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Buffett: Supreme Vision
09/09/2013 8:00 am EST
US investors often focus on the short term, fixating, for example, on quarterly results and day-to-day news. As a result, most companies also have shorter-term horizons, potentially at the expense of greater longer-term payoffs, suggests Stephen Leeb, editor of The Complete Investor.
A focus on the shorter term doesn't preclude success, and clearly many of these companies flourish. But we're particularly drawn to those rare companies that, led by individuals of supreme self-confidence and vision, hew to a longer-term outlook.
One of these, which is found in the low-risk category of our Growth Portfolio, is Berkshire Hathaway class B (BRK-B).
Berkshire's Warren Buffett likes to say his favorite holding period is forever. He may exaggerate, but he doesn't just talk the talk, he walks the walk. He has preternatural patience and equanimity.
He bought one of his first major stocks, Washington Post, in 1973 just before it plunged in the overall market collapse. Buffett didn't blink, telling Post chairperson Katherine Graham that its price was irrelevant to the franchise value, which he figured at many times the stock price. He was right.
More recently, when Berkshire stock dropped 50% during the 1998-2000 Internet bubble, Buffett held his ground, refusing to buy tech stocks that he did not completely understand.
By 2004, Berkshire shares were at new highs, while most of the former tech high flyers had shrunk to almost nothing, if not bankrupt altogether.
Since 2000, in the latest incarnation of his long-term approach, Buffett has been shifting Berkshire's focus from consumer products to capital-intensive industries.
At the start of the century, Berkshire's market value largely reflected its stock portfolio of consumer franchises. Its operating assets included a collection of major insurance companies.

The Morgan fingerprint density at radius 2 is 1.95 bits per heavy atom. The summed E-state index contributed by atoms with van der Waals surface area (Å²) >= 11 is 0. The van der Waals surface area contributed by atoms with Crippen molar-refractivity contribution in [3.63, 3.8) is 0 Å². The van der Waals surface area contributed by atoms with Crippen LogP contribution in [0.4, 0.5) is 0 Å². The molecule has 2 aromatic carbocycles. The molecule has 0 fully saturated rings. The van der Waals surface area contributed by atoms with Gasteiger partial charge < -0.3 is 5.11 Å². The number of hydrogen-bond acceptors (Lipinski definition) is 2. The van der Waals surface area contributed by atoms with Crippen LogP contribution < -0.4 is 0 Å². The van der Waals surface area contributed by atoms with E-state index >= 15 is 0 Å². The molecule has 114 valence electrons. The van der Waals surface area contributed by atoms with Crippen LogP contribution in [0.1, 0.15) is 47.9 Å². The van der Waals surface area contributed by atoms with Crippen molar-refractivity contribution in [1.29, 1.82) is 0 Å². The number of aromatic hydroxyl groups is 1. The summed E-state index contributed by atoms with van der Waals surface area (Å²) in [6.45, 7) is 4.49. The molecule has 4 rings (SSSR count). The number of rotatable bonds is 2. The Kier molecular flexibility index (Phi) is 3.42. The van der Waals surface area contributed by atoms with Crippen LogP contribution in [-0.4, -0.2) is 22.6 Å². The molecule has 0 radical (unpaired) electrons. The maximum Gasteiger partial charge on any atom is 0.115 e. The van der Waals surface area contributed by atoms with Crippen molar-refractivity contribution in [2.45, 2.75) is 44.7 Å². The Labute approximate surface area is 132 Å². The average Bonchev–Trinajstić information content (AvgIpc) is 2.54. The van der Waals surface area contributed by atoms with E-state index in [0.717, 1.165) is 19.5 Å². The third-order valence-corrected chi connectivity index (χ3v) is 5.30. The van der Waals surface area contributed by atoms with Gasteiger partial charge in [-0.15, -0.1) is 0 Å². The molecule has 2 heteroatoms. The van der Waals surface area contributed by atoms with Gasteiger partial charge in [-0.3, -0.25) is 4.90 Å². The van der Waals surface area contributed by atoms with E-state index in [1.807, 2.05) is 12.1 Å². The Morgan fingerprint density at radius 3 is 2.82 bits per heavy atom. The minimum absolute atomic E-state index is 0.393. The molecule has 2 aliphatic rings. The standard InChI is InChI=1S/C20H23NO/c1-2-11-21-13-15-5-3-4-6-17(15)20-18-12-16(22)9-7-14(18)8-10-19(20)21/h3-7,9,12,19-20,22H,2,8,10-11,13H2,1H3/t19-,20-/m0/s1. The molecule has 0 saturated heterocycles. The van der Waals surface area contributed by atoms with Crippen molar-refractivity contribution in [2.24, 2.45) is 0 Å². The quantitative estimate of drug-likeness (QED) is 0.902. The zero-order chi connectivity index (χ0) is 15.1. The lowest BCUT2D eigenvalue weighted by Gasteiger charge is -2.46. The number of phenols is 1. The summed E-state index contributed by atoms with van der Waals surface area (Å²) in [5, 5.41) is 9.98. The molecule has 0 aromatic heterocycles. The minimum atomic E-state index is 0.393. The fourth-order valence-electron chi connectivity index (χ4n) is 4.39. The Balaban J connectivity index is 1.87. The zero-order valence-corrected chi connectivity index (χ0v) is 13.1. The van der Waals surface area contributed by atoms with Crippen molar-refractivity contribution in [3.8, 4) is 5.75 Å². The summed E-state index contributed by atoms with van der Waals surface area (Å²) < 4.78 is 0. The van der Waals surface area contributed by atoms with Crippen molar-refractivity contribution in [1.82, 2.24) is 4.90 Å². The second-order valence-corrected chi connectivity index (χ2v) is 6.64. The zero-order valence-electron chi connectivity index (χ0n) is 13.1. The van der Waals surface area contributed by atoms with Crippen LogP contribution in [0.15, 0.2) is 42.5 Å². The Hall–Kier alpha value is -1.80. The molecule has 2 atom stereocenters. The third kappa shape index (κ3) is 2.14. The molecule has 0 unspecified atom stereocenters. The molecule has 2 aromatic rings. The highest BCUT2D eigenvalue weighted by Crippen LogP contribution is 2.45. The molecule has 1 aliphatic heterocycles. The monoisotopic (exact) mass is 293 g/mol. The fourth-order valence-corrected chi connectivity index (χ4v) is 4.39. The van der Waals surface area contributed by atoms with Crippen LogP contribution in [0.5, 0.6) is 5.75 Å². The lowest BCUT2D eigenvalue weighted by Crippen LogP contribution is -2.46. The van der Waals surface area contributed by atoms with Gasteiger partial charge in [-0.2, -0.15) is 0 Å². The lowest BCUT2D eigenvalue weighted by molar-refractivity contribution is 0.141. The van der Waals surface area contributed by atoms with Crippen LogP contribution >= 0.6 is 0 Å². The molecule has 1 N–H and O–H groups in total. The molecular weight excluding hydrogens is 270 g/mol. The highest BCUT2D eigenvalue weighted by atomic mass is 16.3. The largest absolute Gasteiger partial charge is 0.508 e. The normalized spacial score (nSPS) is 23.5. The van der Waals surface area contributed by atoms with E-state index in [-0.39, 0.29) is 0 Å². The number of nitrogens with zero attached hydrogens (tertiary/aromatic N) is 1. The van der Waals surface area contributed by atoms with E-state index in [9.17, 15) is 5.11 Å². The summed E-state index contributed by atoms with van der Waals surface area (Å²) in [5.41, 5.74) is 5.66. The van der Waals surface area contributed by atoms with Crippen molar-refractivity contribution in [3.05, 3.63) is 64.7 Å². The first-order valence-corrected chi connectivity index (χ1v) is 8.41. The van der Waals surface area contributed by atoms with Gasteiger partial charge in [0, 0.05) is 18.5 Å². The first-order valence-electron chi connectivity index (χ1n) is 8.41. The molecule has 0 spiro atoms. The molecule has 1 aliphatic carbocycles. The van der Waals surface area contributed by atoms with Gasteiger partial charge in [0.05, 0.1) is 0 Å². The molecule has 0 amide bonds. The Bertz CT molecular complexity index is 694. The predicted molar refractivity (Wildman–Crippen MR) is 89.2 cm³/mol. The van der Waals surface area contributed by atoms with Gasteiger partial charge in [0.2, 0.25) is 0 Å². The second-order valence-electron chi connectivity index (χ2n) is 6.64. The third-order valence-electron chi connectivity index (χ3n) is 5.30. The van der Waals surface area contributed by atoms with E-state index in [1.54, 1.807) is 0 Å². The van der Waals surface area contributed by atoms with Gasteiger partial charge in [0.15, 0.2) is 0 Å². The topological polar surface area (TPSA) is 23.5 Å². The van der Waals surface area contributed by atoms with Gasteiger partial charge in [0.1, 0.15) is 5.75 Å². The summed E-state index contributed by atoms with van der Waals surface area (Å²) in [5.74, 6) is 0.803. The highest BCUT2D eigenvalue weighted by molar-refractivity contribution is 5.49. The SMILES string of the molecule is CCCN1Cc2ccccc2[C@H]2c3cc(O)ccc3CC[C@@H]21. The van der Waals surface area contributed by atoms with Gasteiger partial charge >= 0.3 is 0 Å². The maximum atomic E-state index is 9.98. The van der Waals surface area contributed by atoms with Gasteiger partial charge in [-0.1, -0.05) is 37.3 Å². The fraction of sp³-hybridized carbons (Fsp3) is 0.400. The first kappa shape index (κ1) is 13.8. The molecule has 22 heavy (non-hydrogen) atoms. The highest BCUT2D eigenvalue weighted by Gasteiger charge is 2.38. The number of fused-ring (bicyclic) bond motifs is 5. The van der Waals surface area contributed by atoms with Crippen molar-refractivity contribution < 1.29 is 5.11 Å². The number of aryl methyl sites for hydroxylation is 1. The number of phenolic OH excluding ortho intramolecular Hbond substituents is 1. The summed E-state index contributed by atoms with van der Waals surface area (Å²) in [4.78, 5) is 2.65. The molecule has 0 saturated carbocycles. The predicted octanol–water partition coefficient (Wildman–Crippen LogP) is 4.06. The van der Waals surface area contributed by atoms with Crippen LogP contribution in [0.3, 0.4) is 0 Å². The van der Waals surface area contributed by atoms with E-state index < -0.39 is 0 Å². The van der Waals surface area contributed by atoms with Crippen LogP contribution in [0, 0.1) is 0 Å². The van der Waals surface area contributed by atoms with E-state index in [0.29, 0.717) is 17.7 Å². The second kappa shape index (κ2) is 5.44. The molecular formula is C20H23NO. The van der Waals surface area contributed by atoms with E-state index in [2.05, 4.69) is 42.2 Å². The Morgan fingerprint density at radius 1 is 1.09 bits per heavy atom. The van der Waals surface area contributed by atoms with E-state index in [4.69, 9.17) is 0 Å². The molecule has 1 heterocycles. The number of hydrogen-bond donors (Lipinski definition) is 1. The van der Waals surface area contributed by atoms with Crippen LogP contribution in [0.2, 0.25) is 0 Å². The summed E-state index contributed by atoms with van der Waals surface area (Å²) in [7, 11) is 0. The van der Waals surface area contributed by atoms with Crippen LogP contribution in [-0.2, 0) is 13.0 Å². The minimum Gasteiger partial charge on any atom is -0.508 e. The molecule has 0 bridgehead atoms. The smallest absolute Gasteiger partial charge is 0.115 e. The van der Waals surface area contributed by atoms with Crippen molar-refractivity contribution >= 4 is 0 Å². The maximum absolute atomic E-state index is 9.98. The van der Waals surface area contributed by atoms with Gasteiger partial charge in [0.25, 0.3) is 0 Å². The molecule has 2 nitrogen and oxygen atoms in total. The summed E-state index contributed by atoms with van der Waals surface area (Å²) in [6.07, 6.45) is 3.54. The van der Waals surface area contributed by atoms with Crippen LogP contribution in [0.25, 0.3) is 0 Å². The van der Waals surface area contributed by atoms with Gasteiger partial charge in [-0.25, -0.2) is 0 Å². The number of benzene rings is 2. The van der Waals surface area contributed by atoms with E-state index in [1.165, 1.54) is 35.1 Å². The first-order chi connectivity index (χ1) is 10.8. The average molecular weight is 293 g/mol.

Today, while Berkshire's stock portfolio remains huge, book value drives the shares' market value far less than in the past.
Insurance is still the most important operating segment. But the key to Berkshire's future lies in Buffett's big bets on utilities and railroads, including Burlington Northern.
We think this shift shows that Buffett is betting on global growth, especially from developing countries. These emerging economies will be avid consumers of resources, leading to resource scarcities.
And all of Buffett's three major operating businesses benefit from resource scarcities along with urbanization, which is another inevitable consequence of growth in developing nations.
Railroads, for instance, haul resources much more cost-effectively than trucks, giving them an ever greater edge as energy prices rise.
Buffett's utility, Mid-American, is already the US renewable energy leader, with a long-term lead over rivals.
Meanwhile, the dominant role of insurance on Berkshire's balance sheet ensures Berkshire's financial leadership in a world in which urbanization is likely to lead to rising premiums.
Rounding out the picture, its massive stake in Wells Fargo, the company's largest equity holding, means that Berkshire holds an unassailable position in four long-term growth industries.
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